Meet the Millennial.
They have taken over the digital world with their blogs, threads, tweets, grams, pins, snaps, and Yik Yaks. Now, they are taking over the marketplace. Millennials are a far larger group than the baby boomers and soon, they'll represent a third of all buying customers. Eventually, they'll dominate the largest wallet share of any generation in history.
As of right now, eighty million Millennials have solicited the help of service providers, yet customer service continues to be boomer-focused. Millennials will require a different customer service model. They have high service expectations - after all, they grew up with ever-present connectivity as a fact of life - and low patience for old fashioned analog systems that still pervade the customer service industry.
Here's a four-step guide to help you re-imagine and roll out the next generation of customer service, one Millennial at a time.
Step 1: Don't speak
Millennials have spent their formative years using services like Netflix, Google Maps, Uber, and Amazon. These are all technologies that have eradicated the need for human intervention. Take Netflix, a service that automatically personalizes movie selections to the user's taste and offers an intuitive user experience that all but eliminates the need for customer service in the traditional sense. The user is fully empowered to make their own purchase decision and would be mystified by somebody who showed up at their house to ask if they'd like some help choosing a movie that evening.
I don't mean to suggest that Millennials do not need customer service, only that if an app can do the job, they'll default to the app. Gen Y has a different understanding of when human interaction becomes necessary during the customer service lifecycle. This is particularly true when it comes to transactional details (e.g. order receipts or status updates). It would never occur to a Millennial to call an agent to find out whether their order has shipped. They'll expect an automatic notification by text or straight to their inbox. This means making sure your organization has a robust platform that can facilitate automated, multi-channel communication.
A good rule of thumb: let the customer initiate the interaction. Don't worry - if something goes wrong, they'll let you know.
Step 2: Make it quick
Millennials are speed freaks. If an app takes too long to load, they'll abandon it and use another. Raised on a steady diet of on-demand services (think Uber), they are first-rate multi-taskers who expect convenience. After all, their generation is twice as likely to buy their food at a convenience store, despite the markups, rather than traveling farther and paying less. Making transactions and interactions frictionless is of primary importance to Millennials. Customer response-rates, product shipments, service offers, and return policies all need to be as smooth as possible.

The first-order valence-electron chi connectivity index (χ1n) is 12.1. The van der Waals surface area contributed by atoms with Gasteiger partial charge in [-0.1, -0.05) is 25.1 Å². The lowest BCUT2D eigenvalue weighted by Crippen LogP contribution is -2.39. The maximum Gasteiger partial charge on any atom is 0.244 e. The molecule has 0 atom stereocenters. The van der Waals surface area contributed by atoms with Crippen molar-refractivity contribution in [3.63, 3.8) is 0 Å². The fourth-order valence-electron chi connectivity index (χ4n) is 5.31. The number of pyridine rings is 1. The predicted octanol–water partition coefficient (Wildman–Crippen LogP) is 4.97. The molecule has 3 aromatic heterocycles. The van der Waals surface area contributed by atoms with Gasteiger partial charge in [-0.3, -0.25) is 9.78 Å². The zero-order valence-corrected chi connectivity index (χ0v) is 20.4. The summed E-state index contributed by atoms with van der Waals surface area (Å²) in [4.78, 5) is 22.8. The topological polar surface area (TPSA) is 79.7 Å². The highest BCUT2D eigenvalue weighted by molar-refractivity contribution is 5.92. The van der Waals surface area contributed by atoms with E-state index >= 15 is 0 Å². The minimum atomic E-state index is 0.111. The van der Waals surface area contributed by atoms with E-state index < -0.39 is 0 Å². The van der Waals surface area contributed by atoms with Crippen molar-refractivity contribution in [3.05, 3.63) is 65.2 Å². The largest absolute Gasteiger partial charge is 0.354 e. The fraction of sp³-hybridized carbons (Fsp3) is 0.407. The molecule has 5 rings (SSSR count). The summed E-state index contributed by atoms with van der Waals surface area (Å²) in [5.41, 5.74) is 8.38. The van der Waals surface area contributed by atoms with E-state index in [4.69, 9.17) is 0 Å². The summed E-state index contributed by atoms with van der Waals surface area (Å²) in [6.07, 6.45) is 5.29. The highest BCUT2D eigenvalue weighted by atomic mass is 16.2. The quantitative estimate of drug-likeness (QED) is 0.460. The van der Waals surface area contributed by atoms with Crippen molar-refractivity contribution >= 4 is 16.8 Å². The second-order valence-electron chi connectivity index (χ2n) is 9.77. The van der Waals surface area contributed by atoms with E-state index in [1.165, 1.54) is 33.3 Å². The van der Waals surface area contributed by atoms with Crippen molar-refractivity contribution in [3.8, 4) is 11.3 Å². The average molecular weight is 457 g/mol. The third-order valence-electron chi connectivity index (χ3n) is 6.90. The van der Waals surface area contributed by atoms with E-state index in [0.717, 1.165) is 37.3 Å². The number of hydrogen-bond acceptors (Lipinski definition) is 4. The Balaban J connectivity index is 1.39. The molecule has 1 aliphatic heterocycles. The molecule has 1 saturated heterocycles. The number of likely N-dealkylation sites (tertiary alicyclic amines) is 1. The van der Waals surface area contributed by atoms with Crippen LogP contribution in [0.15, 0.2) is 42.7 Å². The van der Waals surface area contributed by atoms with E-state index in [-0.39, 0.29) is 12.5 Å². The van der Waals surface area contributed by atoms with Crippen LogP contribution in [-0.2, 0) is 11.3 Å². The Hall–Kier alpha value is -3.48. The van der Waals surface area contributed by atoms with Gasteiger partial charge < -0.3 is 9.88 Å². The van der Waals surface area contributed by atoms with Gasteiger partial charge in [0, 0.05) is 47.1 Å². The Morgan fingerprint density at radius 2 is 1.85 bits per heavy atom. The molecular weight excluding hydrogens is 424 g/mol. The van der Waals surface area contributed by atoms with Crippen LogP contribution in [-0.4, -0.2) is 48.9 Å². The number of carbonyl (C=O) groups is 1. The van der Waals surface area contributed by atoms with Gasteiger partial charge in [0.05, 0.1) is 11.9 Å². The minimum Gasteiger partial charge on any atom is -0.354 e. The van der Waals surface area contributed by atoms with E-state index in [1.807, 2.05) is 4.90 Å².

Step 3: Keep it real
Don't expect Millennials to use the same formulaic script as customer service agents. Gen Y is more informal than previous generations, has a different vocabulary (spend two minutes on Buzzfeed and you'll see what I mean), and uses many different channels to communicate. Let me be clear; I don't mean to suggest customer service reps start throwing slang into conversation. We've all been embarrassed by the "cool" parent routine. Rather, the goal is authenticity. If your Gen Y customer feels that the conversation is pivoting around their specific needs and not rooted in some ulterior marketing motive, a bond of trust will build between you.
Be transparent, listen, and show you care by delivering an experience that is both personalized and productive.
Step 4: Get on their level
Millennials are tech-savvy and adapt quickly to the latest digital trends. You will need to do the same if you want to deliver a multi-channel, frictionless, personalized customer experience. Lean on the support of a sophisticated Customer Relationship Management (CRM) platform. No matter how dedicated customer service reps may be, they simply won't have access to the real-time behavioral data and rich historical data needed to provide a millennial-friendly service. Organizations will have to rely on the brainpower of analytics to synthesize thousands of data points and create meaningful context. Only then can customer service reps, sales agents, and marketing teams glean their customers' in-the-moment needs. For example, if a millennial customer makes a service call, a sophisticated CRM system can capture the conversation and add it to a case history. This will ensure the relevancy and personalization of each touchpoint with that person.
In just a few years, organizations will be facing a Millennial dominated marketplace. Customer service will have to adapt to be able to keep up with this hash-tagging, throw-backing, selfie-snapping generation. Not only will their numbers represent a huge portion of the customer economy, their way of getting things done will become the new norm. Ultimately, this isn't just about pandering to one part of the population. As all of Gen Y's parents, grandparents, aunts and uncles are about to find out, it's about being proficient in the new normal.